Fortunately, unlike many controversial and partisan issues that tend to split Congress and the nation, public opposition to mandatory minimum sentencing is strong, with 77 percent of citizens stating they were against it in 2015. It is also generally agreed upon as an ineffective deterrent to crime. A report from the Federal Judicial Center stated, “Trends in criminal victimization rates and drug availability for the periods before and after the mandatory minimums took effect fail to demonstrate any reduction in crime that can be attributed to the mandatory minimums.”

Regrettably, Congress has been incapable of passing the necessary criminal justice reform to put an end to this issue. The Sentencing Reform and Corrections Act of 2015, a bill presented to Congress in the fall of 2015, would have been a step in the right direction, reducing many of the mandatory minimums for many drug related crimes. Unfortunately, the Republican party has been heavily split on the issue. Spearheading the movement against the bipartisan push for criminal justice reform is Senator Tom Cotton (R-AR), a graduate of both Harvard College and Harvard Law School, who argues that, despite the United States having the largest prison population in the world, “we have an under-incarceration problem.” He rejects the notions that those convicted of crimes should be given sympathy, also stating “As for the claim that we should have more empathy for criminals, I won’t even try to conceal my contempt for the idea.” Sadly, to date, the bill has yet to pass. Cotton’s efforts, collaborating with others, have succeeded enough to cause majority leader Mitch McConnell (R-KY) to not yet make a commitment to bring the issue onto the table, and key authors of the bill like Senator Richard Durbin (D-IL) have declared it to be “over.”

Given this legislative inaction, it’s important to consider the role and powers of the executive. Former Attorney General Holder took the right step by asking prosecutors to pursue mandatory minimums enhancements only in the most severe cases. In addition, the President has the power to commute or pardon federal prisoners. President Obama has already begun to take the necessary steps towards reversing the injustice caused by mandatory minimum sentences by making use of his clemency power more than any other President before him. Thus far, he has commuted the sentences of 673 inmates – 325 in this August alone. But that is not enough. Directives need to be given to law enforcement to shift focus away from petty drug crimes. The United States boasts an exorbitant 192,170 inmates in its federal prison system alone, with 46.4 percent jailed for drug offenses. While certainly not all of these inmates deserve exoneration, many of them are unjustly serving sentences that they would not even receive if they were sentenced today.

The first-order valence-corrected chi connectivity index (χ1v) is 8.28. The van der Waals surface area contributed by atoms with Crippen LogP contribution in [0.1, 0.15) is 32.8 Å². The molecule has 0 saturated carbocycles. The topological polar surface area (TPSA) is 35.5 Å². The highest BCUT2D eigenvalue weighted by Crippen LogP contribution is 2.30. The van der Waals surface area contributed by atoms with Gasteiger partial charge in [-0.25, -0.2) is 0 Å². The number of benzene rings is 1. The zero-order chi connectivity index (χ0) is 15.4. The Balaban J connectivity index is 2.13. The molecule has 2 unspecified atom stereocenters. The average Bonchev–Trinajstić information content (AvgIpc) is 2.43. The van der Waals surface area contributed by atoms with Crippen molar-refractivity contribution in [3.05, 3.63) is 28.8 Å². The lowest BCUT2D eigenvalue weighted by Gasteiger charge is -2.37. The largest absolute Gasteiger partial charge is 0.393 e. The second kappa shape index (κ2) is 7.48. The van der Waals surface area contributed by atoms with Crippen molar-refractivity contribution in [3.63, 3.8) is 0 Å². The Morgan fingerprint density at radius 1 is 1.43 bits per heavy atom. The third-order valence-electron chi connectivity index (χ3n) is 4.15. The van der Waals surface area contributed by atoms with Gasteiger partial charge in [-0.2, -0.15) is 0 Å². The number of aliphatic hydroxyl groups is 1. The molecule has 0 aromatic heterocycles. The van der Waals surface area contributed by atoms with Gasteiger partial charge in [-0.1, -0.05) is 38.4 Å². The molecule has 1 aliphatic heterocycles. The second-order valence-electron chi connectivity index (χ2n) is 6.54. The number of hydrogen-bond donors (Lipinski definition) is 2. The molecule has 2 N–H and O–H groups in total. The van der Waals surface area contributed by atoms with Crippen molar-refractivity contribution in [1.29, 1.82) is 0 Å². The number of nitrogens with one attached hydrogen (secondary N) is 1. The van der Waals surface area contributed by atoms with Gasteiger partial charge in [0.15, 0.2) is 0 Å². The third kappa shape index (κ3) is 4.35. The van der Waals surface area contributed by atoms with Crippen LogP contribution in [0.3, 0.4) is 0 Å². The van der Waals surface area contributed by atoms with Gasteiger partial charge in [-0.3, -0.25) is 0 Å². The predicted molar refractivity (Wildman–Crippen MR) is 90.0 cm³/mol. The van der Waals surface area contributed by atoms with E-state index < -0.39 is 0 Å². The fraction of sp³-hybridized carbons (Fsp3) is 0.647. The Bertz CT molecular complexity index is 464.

With the 2016 election looming in the foreground, the future of clemency initiatives is uncertain. President Obama has taken good first steps, but momentum for progress could be lost if the next administration scales back clemency efforts. Secretary Clinton has come out in favor of reforming mandatory minimum sentencing laws, which would both continue to give presidential support for Congressional action and would indicate that she would be amenable to continuing President Obama’s actions on clemency. Donald Trump has emphasized law and order, and has expressed support for mandatory minimum sentencing laws for immigrants convicted of illegal entry. These combine to suggest that Trump is unlikely to a partner with those who seek to reduce or eliminate mandatory minimums for drug crimes

Above all, one thing is clear: until the legislature can unite to address this issue, the executive remains the most effectual branch in producing change on mandatory minimums. Across the country, judges’ hands are tied as they are forced to hand severe sentences that bear no relation to the crime committed. With only a few weeks until the 2016 election, voters should keep criminal justice policy central in their minds as they consider for whom to vote up and down the ballot. As this administration has shown, executive action can have some positive impact, but it cannot provide a structural fix to this problem. This election has so far only stalled progress on what was once a promising effort to address this irrevocable injustice; it would be a welcome turn of events for the results of this election to harken a new era of bipartisan criminal justice reform that restores justice into our perhaps inaptly-named “justice system.”

Special thanks to Attorney Andrew Gladstein of Schulte Roth & Zabel LLP for his professional perspective and advice.

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About the Author

Taylor Auten '20 is both a US Section Staff Writer and Associate Editor for the Brown Political Review.